As he flipped to his place in the comic he mentally made his 1,819th mark on his attendance list and his 763rd mark on Maggie’s witty retort list. He was getting close to his five year anniversary. Sitting in the same booth, drinking the same coffee and enjoying his brief and repetitive conversations with the only waitress he ever had. Only the comic was different each day.

He promised himself he’d splurge and get eggs and a muffin on his quinquennial. John dreamed of Maggie bringing it to him with a candle, but she probably had no clue of the approaching day’s significance.

He gazed back at the few remaining bubbles and watched them pop leaving a perfect black mirror in an off-white frame.

The mirror rippled first before the thin metal silverware and his empty muffin plate bounced around the speckled Formica table. John grabbed the shiny metal edge expecting to stop the shaking but it had no affect. His eyes darted about the diner. The trays of mugs behind the counter rattled toward a destructive fall. The pendant lights swayed above the other surprised patrons. Even the glass in the front picture windows shimmered with the increasing vibrations.

With a boom the front door disintegrated and the shaking stopped. A whoosh pulled all sound from the room which was replaced by slow and deliberate boot steps, each one ending with a distinct “ting” of a metal toe tapping the tile floor.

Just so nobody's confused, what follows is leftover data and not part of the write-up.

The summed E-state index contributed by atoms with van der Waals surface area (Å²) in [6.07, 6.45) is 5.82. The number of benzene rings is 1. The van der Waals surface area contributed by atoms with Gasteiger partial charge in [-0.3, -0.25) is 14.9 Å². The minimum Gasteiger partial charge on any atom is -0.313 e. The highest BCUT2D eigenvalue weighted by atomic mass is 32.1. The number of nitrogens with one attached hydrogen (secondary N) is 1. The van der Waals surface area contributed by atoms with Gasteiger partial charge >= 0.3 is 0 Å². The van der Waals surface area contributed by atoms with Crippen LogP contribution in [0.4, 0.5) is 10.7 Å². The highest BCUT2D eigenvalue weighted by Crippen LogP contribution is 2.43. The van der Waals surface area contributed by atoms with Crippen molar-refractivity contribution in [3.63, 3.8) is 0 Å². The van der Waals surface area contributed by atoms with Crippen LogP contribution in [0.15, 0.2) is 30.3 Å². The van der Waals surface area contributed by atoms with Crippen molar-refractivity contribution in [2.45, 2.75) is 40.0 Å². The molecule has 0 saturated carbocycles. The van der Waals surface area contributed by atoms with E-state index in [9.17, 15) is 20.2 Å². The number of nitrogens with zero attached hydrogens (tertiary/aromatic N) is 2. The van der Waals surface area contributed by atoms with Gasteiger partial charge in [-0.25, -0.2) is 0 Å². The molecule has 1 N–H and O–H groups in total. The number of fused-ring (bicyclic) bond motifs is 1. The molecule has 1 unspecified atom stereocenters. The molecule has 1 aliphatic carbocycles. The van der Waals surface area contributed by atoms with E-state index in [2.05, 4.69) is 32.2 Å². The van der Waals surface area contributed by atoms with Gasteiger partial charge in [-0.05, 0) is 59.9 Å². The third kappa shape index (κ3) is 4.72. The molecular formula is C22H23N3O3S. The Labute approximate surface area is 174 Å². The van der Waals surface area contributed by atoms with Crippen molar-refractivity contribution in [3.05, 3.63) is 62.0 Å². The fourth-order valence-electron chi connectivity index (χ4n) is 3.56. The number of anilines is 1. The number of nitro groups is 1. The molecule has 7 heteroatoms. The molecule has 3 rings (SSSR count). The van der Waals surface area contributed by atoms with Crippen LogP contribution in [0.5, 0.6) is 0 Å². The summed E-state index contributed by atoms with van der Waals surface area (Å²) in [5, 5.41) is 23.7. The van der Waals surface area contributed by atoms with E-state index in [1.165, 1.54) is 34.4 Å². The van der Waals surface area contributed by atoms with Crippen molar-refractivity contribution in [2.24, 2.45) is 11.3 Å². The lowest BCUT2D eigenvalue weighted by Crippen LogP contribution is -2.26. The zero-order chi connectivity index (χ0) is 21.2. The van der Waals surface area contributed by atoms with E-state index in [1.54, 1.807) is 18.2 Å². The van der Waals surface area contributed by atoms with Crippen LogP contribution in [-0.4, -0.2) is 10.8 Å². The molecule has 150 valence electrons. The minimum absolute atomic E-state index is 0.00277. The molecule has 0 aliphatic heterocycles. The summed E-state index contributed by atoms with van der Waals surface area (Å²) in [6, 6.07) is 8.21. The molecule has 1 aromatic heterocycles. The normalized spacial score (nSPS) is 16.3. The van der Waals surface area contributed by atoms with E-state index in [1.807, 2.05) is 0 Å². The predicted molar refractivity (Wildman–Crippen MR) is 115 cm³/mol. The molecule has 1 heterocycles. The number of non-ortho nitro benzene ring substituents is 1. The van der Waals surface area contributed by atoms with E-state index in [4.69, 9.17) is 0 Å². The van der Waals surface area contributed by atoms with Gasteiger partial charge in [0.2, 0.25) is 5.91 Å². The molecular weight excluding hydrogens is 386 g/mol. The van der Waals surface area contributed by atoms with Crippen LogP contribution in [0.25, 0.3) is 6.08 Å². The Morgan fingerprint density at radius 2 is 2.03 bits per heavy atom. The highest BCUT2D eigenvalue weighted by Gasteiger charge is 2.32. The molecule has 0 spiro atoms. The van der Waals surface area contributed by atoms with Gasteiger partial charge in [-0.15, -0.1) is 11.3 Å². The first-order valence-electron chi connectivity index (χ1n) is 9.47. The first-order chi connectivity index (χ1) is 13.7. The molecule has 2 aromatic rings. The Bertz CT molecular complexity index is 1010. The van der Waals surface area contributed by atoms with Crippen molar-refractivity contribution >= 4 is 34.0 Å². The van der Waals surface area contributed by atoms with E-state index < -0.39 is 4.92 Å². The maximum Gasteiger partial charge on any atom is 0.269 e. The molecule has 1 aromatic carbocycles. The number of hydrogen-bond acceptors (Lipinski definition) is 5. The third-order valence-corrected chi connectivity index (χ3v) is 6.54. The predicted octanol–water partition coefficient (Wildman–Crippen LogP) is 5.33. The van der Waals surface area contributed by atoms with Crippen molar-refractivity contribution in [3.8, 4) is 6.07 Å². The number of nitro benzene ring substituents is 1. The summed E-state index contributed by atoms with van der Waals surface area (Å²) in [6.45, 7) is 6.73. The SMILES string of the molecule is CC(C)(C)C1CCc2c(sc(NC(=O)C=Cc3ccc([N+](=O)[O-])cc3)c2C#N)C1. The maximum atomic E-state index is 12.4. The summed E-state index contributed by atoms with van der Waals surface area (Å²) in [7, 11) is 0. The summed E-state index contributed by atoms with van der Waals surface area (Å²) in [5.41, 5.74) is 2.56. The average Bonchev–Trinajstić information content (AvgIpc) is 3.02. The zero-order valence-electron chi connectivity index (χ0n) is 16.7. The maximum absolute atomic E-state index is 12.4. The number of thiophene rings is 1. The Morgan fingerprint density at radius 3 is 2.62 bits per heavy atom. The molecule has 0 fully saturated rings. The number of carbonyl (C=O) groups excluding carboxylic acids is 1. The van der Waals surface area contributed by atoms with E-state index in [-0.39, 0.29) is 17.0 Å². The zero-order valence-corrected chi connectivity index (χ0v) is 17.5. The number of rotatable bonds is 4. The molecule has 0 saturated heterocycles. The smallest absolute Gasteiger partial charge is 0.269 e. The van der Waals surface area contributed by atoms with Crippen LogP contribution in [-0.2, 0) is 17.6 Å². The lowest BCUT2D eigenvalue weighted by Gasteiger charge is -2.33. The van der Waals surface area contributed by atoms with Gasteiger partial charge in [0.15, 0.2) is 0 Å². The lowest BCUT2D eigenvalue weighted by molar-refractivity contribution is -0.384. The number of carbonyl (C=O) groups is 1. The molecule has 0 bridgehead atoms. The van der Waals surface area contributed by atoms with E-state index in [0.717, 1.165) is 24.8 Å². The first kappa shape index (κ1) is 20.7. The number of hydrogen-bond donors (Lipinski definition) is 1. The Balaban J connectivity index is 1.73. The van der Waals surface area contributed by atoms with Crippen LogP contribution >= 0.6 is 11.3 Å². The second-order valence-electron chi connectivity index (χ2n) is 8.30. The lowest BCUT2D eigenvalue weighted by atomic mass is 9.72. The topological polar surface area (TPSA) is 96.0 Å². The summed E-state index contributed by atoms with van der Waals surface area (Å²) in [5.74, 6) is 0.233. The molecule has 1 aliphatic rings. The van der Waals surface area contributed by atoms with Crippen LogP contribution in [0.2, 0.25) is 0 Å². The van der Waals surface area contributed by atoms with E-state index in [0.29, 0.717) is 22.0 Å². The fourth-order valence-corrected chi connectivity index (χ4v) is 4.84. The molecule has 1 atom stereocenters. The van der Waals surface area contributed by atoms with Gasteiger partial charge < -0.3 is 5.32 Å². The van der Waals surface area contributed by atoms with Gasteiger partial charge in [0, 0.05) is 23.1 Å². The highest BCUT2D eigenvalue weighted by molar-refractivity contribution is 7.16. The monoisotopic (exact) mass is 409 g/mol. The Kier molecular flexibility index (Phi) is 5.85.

Black cargo pants stretched tight against the intruder’s powerful legs. His white t-shirt revealed every upper body muscle including some John didn’t know existed.

He tossed a duffle on the counter.

“Valuables and cash!”

No one moved.

“Now!”

Maggie reached the cash register first, but couldn’t seem to get it to open. John could see other patrons fumbling for their wallets and removing jewelry.

John wrapped his hand around his mug and drained it in one swig.

He breathed in expanding his chest to twice its size. The muscles on his arms bulged with veins throbbing.

The intruder tore one of the counter stools from its bolts in the floor and tossed it into the kitchen. He stepped forward and slammed his fist through the counter breaking it in two. He snatched the duffle before the counter collapsed and flung it to a nearby table of four.

“You don’t want me to ask again!”

John slid from his booth and rose.

The intruder pointed at John and said, “Now, there’s a smart guy.”

John rose to full height and still breathing in grew another foot. He strode toward the intruder.

The intruder flipped an empty four-top over his shoulder like a piece of trash where it smashed against the men’s room door.

John stopped within arm’s reach of the monstrous figure who still towered over him. He sucked in one more breath growing enough to look him eye to eye.

“I think I’ve been more than patient,” the intruder bellowed.